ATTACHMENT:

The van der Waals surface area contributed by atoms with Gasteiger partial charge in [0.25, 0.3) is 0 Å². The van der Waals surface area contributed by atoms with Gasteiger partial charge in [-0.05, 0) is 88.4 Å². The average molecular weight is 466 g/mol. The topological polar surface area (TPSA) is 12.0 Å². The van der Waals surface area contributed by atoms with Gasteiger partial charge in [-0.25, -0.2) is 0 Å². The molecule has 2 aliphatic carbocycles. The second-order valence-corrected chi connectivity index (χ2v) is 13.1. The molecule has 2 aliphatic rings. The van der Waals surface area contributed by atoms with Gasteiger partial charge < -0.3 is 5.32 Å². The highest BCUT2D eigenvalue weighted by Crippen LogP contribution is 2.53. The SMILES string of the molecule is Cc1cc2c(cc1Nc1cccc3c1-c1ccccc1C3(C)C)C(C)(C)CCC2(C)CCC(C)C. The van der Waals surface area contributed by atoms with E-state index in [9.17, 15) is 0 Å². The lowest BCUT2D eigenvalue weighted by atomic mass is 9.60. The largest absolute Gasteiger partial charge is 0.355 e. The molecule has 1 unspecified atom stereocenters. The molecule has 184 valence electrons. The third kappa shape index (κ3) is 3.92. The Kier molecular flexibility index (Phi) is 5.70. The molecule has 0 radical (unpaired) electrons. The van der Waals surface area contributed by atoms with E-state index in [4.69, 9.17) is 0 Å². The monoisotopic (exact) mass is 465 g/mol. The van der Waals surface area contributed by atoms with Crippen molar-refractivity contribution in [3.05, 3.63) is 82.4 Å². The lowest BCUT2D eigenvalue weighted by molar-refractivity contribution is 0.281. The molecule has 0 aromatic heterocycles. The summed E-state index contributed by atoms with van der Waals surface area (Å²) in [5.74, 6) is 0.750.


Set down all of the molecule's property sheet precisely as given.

The van der Waals surface area contributed by atoms with Gasteiger partial charge in [0.25, 0.3) is 0 Å². The van der Waals surface area contributed by atoms with Gasteiger partial charge in [-0.05, 0) is 88.4 Å². The average molecular weight is 466 g/mol. The topological polar surface area (TPSA) is 12.0 Å². The van der Waals surface area contributed by atoms with Gasteiger partial charge in [-0.25, -0.2) is 0 Å². The molecule has 2 aliphatic carbocycles. The second-order valence-corrected chi connectivity index (χ2v) is 13.1. The molecule has 2 aliphatic rings. The van der Waals surface area contributed by atoms with Gasteiger partial charge < -0.3 is 5.32 Å². The highest BCUT2D eigenvalue weighted by Crippen LogP contribution is 2.53. The SMILES string of the molecule is Cc1cc2c(cc1Nc1cccc3c1-c1ccccc1C3(C)C)C(C)(C)CCC2(C)CCC(C)C. The van der Waals surface area contributed by atoms with E-state index in [9.17, 15) is 0 Å². The lowest BCUT2D eigenvalue weighted by atomic mass is 9.60. The largest absolute Gasteiger partial charge is 0.355 e. The molecule has 1 unspecified atom stereocenters. The molecule has 184 valence electrons. The third kappa shape index (κ3) is 3.92. The Kier molecular flexibility index (Phi) is 5.70. The molecule has 0 radical (unpaired) electrons. The van der Waals surface area contributed by atoms with E-state index in [4.69, 9.17) is 0 Å². The monoisotopic (exact) mass is 465 g/mol. The van der Waals surface area contributed by atoms with Crippen molar-refractivity contribution in [3.05, 3.63) is 82.4 Å². The lowest BCUT2D eigenvalue weighted by molar-refractivity contribution is 0.281. The molecule has 0 aromatic heterocycles. The summed E-state index contributed by atoms with van der Waals surface area (Å²) in [5.74, 6) is 0.750.